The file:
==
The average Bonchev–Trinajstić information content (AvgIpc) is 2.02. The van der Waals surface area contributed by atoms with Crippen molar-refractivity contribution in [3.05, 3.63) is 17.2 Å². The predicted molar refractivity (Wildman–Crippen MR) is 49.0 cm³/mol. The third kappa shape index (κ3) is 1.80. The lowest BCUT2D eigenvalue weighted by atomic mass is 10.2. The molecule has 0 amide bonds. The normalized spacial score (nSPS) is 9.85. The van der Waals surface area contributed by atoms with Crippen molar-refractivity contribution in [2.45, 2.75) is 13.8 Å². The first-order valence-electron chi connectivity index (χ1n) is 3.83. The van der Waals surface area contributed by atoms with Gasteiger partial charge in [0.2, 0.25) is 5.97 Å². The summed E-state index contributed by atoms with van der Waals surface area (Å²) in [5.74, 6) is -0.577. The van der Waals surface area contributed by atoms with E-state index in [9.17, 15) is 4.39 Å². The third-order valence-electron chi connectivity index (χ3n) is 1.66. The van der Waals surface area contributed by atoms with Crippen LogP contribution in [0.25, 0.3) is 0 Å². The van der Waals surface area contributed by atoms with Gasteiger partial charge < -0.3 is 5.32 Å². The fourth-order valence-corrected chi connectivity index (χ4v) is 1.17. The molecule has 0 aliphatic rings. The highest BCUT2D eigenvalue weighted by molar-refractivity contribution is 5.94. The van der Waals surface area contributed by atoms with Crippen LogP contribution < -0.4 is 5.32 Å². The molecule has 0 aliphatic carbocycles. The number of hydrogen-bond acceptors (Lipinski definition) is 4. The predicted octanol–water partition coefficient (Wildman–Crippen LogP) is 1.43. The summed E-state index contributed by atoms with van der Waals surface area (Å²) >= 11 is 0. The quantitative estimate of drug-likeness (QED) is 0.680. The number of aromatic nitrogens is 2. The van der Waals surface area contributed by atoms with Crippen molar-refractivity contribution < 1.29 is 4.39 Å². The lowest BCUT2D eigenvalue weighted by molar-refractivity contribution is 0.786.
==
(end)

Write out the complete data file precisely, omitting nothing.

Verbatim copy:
The average Bonchev–Trinajstić information content (AvgIpc) is 2.02. The van der Waals surface area contributed by atoms with Crippen molar-refractivity contribution in [3.05, 3.63) is 17.2 Å². The predicted molar refractivity (Wildman–Crippen MR) is 49.0 cm³/mol. The third kappa shape index (κ3) is 1.80. The lowest BCUT2D eigenvalue weighted by atomic mass is 10.2. The molecule has 0 amide bonds. The normalized spacial score (nSPS) is 9.85. The van der Waals surface area contributed by atoms with Crippen molar-refractivity contribution in [2.45, 2.75) is 13.8 Å². The first-order valence-electron chi connectivity index (χ1n) is 3.83. The van der Waals surface area contributed by atoms with Gasteiger partial charge in [0.2, 0.25) is 5.97 Å². The summed E-state index contributed by atoms with van der Waals surface area (Å²) in [5.74, 6) is -0.577. The van der Waals surface area contributed by atoms with E-state index in [9.17, 15) is 4.39 Å². The third-order valence-electron chi connectivity index (χ3n) is 1.66. The van der Waals surface area contributed by atoms with Crippen LogP contribution in [0.25, 0.3) is 0 Å². The van der Waals surface area contributed by atoms with Gasteiger partial charge < -0.3 is 5.32 Å². The fourth-order valence-corrected chi connectivity index (χ4v) is 1.17. The molecule has 0 aliphatic rings. The highest BCUT2D eigenvalue weighted by molar-refractivity contribution is 5.94. The van der Waals surface area contributed by atoms with Crippen LogP contribution < -0.4 is 5.32 Å². The molecule has 0 aliphatic carbocycles. The number of hydrogen-bond acceptors (Lipinski definition) is 4. The predicted octanol–water partition coefficient (Wildman–Crippen LogP) is 1.43. The summed E-state index contributed by atoms with van der Waals surface area (Å²) >= 11 is 0. The quantitative estimate of drug-likeness (QED) is 0.680. The number of aromatic nitrogens is 2. The van der Waals surface area contributed by atoms with Crippen molar-refractivity contribution < 1.29 is 4.39 Å². The lowest BCUT2D eigenvalue weighted by molar-refractivity contribution is 0.786.